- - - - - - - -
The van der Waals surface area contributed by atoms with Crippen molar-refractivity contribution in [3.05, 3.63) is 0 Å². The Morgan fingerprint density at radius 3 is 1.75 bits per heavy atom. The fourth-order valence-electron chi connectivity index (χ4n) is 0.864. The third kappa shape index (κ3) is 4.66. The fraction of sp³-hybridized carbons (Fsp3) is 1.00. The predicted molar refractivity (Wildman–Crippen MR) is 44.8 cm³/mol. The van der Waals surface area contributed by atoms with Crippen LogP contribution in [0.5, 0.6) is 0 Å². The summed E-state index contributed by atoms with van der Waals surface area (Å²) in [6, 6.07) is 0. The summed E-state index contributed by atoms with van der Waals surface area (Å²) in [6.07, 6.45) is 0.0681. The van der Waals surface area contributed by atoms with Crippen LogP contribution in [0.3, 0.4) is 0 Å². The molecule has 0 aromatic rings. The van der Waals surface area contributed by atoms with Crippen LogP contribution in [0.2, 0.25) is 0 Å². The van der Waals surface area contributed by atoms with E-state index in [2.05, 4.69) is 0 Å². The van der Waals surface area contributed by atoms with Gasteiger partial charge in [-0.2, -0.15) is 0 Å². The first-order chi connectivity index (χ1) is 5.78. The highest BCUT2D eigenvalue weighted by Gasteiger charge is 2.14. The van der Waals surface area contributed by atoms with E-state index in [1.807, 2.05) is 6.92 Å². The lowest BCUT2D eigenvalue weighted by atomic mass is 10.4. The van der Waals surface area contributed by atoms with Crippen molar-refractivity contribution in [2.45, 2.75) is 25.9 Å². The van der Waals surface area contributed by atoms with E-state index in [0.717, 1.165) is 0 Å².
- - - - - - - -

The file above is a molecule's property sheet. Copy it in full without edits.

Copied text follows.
The van der Waals surface area contributed by atoms with Crippen molar-refractivity contribution in [3.05, 3.63) is 0 Å². The Morgan fingerprint density at radius 3 is 1.75 bits per heavy atom. The fourth-order valence-electron chi connectivity index (χ4n) is 0.864. The third kappa shape index (κ3) is 4.66. The fraction of sp³-hybridized carbons (Fsp3) is 1.00. The predicted molar refractivity (Wildman–Crippen MR) is 44.8 cm³/mol. The van der Waals surface area contributed by atoms with Crippen LogP contribution in [0.5, 0.6) is 0 Å². The summed E-state index contributed by atoms with van der Waals surface area (Å²) in [6, 6.07) is 0. The summed E-state index contributed by atoms with van der Waals surface area (Å²) in [6.07, 6.45) is 0.0681. The van der Waals surface area contributed by atoms with Crippen LogP contribution in [0.3, 0.4) is 0 Å². The molecule has 0 aromatic rings. The van der Waals surface area contributed by atoms with Crippen LogP contribution in [0.2, 0.25) is 0 Å². The van der Waals surface area contributed by atoms with E-state index in [2.05, 4.69) is 0 Å². The van der Waals surface area contributed by atoms with Gasteiger partial charge in [-0.2, -0.15) is 0 Å². The first-order chi connectivity index (χ1) is 5.78. The highest BCUT2D eigenvalue weighted by Gasteiger charge is 2.14. The van der Waals surface area contributed by atoms with E-state index in [1.807, 2.05) is 6.92 Å². The lowest BCUT2D eigenvalue weighted by atomic mass is 10.4. The van der Waals surface area contributed by atoms with Crippen molar-refractivity contribution in [2.45, 2.75) is 25.9 Å². The van der Waals surface area contributed by atoms with E-state index in [0.717, 1.165) is 0 Å².